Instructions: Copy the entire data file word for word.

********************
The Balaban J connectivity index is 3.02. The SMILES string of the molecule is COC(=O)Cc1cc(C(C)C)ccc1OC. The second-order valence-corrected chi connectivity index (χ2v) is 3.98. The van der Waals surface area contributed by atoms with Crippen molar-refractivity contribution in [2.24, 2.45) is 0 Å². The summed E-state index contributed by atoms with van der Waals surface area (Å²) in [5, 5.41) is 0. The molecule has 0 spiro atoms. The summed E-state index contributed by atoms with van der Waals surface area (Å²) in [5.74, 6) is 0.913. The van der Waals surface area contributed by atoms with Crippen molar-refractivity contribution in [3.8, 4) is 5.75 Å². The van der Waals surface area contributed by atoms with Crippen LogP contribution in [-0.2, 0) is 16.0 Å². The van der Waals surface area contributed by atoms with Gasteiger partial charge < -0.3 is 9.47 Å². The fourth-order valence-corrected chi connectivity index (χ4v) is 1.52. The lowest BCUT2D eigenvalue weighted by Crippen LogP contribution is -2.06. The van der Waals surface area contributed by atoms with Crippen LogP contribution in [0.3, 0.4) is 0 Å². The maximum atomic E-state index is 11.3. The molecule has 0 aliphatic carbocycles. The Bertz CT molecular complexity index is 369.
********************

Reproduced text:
The Balaban J connectivity index is 3.02. The SMILES string of the molecule is COC(=O)Cc1cc(C(C)C)ccc1OC. The second-order valence-corrected chi connectivity index (χ2v) is 3.98. The van der Waals surface area contributed by atoms with Crippen molar-refractivity contribution in [2.24, 2.45) is 0 Å². The summed E-state index contributed by atoms with van der Waals surface area (Å²) in [5, 5.41) is 0. The molecule has 0 spiro atoms. The summed E-state index contributed by atoms with van der Waals surface area (Å²) in [5.74, 6) is 0.913. The van der Waals surface area contributed by atoms with Crippen molar-refractivity contribution in [3.8, 4) is 5.75 Å². The van der Waals surface area contributed by atoms with Crippen LogP contribution in [-0.2, 0) is 16.0 Å². The van der Waals surface area contributed by atoms with Gasteiger partial charge < -0.3 is 9.47 Å². The fourth-order valence-corrected chi connectivity index (χ4v) is 1.52. The lowest BCUT2D eigenvalue weighted by Crippen LogP contribution is -2.06. The van der Waals surface area contributed by atoms with Crippen LogP contribution in [0.3, 0.4) is 0 Å². The maximum atomic E-state index is 11.3. The molecule has 0 aliphatic carbocycles. The Bertz CT molecular complexity index is 369.